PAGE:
Programmatic TV advertising isn’t new, but it’s young. While the popularity of traditional, ratings-based TV ad-buying certainly isn’t waning, advertisers are realising the benefit of instantly matching ads to their desired audience. 

Last month, British telecom group Sky made a step further into programmatic technology with a £7 million investment into DataXu, a US company which provides data and analytics for programmatic technology.

PerformanceIN caught up with Sky Media’s deputy MD, Jamie West, to find out more about programmatic’s divert from online, what this investment means and the challenges Sky has faced so far as one of the UK’s pioneers in programmatic TV. 

Sky Media just invested $10 million into DataXu’s programmatic capabilities, but this isn’t your first foray into the format, having partnered with Videology last year. What’s the medium term goal?

Jamie West: We will be working closely with DataXu to extend the reach of our new product, Sky AdVance. DataXu will be our demand-side platform (DSP) which enables us to go beyond Sky’s operating platform. Ultimately, combining Sky’s knowledge, experience and innovation in advertising with DataXu’s programmatic marketing expertise will provide exciting opportunities for our advertising partners. 

We believe our partnership with Videology answers a different business challenge. It will enable us to manage our video inventory in compliance with the regulations, and in turn let us trade programmatically whilst protecting our first-party data. As a result, we will be developing a programmatic, cross-screen video advertising solution for our advertising customers.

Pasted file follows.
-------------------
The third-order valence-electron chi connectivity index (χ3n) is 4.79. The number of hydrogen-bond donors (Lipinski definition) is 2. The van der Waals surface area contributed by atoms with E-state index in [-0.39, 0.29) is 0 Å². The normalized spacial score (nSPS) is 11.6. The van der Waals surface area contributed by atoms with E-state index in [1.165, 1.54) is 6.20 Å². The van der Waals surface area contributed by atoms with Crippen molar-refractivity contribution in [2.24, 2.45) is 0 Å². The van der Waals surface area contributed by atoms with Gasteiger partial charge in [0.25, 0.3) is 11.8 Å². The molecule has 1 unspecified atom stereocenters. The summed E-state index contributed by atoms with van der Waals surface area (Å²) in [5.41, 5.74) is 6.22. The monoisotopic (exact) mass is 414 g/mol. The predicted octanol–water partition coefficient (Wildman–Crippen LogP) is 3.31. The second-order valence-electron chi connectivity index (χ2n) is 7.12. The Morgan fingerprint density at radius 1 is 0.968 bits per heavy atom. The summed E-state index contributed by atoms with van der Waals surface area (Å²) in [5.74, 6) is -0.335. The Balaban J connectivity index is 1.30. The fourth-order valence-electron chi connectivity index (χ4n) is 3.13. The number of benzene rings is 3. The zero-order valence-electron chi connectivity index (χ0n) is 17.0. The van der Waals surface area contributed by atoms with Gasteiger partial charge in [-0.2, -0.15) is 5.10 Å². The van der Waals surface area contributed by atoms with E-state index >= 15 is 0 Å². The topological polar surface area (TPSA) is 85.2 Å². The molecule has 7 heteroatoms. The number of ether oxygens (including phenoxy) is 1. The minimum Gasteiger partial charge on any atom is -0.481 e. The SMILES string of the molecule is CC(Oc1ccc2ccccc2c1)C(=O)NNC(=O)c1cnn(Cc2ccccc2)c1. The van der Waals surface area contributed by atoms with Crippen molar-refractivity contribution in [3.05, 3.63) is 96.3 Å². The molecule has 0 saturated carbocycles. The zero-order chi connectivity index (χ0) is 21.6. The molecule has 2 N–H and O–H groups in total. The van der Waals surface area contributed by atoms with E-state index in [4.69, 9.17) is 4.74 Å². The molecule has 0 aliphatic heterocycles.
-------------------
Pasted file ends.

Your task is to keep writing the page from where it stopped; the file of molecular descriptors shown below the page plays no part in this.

Could you give us an example of how the whole process would work, i.e. from gathering the data of the viewer to selling a TV spot programmatically? 

JW: This is a fair question but a difficult one to answer well in words alone! It is a surprisingly long and complicated process behind the scenes. However, in short Sky has data at scale with our viewing panel of three million homes, which when combined with digital data such as device ID, cookies and IP addresses means that we have the ability to understand customer journeys across multiple platforms. And just as importantly, we can then deliver ads sequentially across those platforms.